A Married Woman is haunting less for its social critiques than for the way Godard puts us in Charlotte’s head space. He offers few expository details about her, yet we suspect by the end of the film that we know Charlotte, as she’s vividly defined by her reactions to objects like the lingerie magazine, or to the way men touch her. Even when Charlotte’s face is so separated from other elements within a scene as to purposefully evoke the Kuleshov effect, we feel her. Godard captures the tragedy of the suggestion that we’re nothing more or less than the sum of our consumptions, which collectively establish our personality, or, to use a postmodern term, our “brand.”
The image boasts a pleasing sense of granularity, which is aesthetically as well as thematically important to a film so concerned with how outward textures inform inward reactions. The blacks are rich and well-differentiated, and the whites are sharp and occasionally glaring, though the latter is intentional. Textural detail is superb, which is also important to a film this preoccupied with the ideological power of media manipulation. The skin of these actors is so vividly palatable as to be exultant. The LPCM soundtrack deftly balances Godard’s characteristically dense sonic compositions. The intentionally shrill shriek of planes flying overheard contrasts sharply with the soothing rat-a-tat of people walking up and down streets or pacing rooms or stirring in bed. The mix has a precision and clarity that’s particularly impressive for a restoration of a film that was shot so quickly and on the fly.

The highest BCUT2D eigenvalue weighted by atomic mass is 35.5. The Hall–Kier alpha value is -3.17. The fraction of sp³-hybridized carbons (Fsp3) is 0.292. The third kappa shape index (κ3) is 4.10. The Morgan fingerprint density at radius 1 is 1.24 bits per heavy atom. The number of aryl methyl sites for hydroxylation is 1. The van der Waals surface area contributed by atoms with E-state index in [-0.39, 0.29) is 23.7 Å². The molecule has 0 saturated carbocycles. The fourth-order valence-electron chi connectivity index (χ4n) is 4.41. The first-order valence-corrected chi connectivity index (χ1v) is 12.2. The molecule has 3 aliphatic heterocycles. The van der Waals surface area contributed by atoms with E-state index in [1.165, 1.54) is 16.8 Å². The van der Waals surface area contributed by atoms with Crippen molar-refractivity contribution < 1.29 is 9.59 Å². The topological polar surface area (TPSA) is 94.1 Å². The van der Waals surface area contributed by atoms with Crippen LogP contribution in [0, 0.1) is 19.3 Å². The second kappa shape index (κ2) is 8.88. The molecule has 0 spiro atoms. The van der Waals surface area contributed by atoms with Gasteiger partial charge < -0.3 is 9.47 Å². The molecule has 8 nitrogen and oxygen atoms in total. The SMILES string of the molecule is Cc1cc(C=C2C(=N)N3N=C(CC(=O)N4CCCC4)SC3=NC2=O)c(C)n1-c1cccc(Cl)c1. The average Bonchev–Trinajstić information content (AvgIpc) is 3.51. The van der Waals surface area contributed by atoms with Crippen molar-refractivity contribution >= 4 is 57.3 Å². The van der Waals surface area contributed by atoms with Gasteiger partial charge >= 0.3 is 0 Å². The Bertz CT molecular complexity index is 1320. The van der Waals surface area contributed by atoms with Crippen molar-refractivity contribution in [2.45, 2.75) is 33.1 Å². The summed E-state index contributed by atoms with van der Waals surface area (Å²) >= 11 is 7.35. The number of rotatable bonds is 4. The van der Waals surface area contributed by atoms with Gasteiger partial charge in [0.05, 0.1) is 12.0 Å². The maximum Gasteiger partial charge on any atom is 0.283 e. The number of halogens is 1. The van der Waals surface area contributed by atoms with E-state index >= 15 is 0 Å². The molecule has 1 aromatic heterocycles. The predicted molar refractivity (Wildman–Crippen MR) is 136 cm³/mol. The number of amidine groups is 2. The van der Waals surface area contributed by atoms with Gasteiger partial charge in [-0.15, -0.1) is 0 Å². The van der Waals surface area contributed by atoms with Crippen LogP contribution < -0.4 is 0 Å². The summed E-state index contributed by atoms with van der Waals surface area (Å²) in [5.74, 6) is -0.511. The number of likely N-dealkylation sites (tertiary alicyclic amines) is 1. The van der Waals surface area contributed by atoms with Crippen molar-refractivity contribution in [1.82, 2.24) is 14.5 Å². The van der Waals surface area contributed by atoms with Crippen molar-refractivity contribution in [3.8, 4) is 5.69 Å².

The separate interviews with fashion designer Agnès B., Godard scholar Antoine de Baecque, and actress Macha Méril, all shot in 2010, elaborate on different aspects of A Married Woman’s cultural legacy. Agnès B. offers astute observations about the general importance of Godard’s work to France at the time, particularly in light of the capitalist tensions that would soon lead to the civil unrest in 1968. Her best insight is her confession that she "feels like she’s right next to Godard in the editing room" when she’s watching his films, which cuts to the heart of the filmmaker’s exhilaratingly immersive techniques. De Baecque further examines the social tensions in France at the time, between modernists and traditionalists, left and right, and men and women, positing A Married Woman as the film that cemented Godard as a hero to the left after the ambiguous politics of his earlier work. Méril provides the best and most personal interview, weaving discussions of aesthetics and politics together with her feelings about Godard personally, whom she suspects was never capable of fully loving a woman. Méri’s most memorable sentiment is her assertion that "too much aesthetic kills the aesthetic" when describing how the filmmaker would discard shots that were too beautiful. Godard’s taste for unruliness and roughness enliven his obsession with symmetry and theory. These interviews are short, running about 70 minutes in total, but they’re relatively dense in context, anecdote, and self-examination. One’s left wanting more, but these supplements show how much can be offered in a slim edition, if the distracting puff-piece fat is omitted. Two theatrical trailers round out the package.
One of Godard’s most arresting and personal early visions served as a pivotal act of brokering his own legend, while anticipating the more controversial, formally arresting work that would follow his 1960s-era period.